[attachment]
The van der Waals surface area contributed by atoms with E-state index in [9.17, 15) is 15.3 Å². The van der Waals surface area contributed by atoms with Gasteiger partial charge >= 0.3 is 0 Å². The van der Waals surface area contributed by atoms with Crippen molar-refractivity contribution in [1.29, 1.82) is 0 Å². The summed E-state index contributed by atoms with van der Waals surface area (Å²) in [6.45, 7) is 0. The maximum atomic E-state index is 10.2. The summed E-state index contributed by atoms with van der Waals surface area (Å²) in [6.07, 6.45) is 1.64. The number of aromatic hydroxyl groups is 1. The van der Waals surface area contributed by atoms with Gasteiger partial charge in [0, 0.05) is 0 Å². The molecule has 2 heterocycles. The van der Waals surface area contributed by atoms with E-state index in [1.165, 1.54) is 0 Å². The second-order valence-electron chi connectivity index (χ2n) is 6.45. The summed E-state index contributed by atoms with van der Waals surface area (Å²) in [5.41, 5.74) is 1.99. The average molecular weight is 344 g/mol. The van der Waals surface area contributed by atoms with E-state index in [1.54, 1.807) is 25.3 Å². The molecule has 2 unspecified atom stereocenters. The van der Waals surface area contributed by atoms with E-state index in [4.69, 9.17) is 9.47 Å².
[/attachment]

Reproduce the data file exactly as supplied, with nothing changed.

The van der Waals surface area contributed by atoms with E-state index in [9.17, 15) is 15.3 Å². The van der Waals surface area contributed by atoms with Gasteiger partial charge >= 0.3 is 0 Å². The van der Waals surface area contributed by atoms with Crippen molar-refractivity contribution in [1.29, 1.82) is 0 Å². The summed E-state index contributed by atoms with van der Waals surface area (Å²) in [6.45, 7) is 0. The maximum atomic E-state index is 10.2. The summed E-state index contributed by atoms with van der Waals surface area (Å²) in [6.07, 6.45) is 1.64. The number of aromatic hydroxyl groups is 1. The van der Waals surface area contributed by atoms with Gasteiger partial charge in [0, 0.05) is 0 Å². The molecule has 2 heterocycles. The van der Waals surface area contributed by atoms with E-state index in [1.165, 1.54) is 0 Å². The second-order valence-electron chi connectivity index (χ2n) is 6.45. The summed E-state index contributed by atoms with van der Waals surface area (Å²) in [5.41, 5.74) is 1.99. The average molecular weight is 344 g/mol. The van der Waals surface area contributed by atoms with E-state index in [1.54, 1.807) is 25.3 Å². The molecule has 2 unspecified atom stereocenters. The van der Waals surface area contributed by atoms with E-state index in [4.69, 9.17) is 9.47 Å².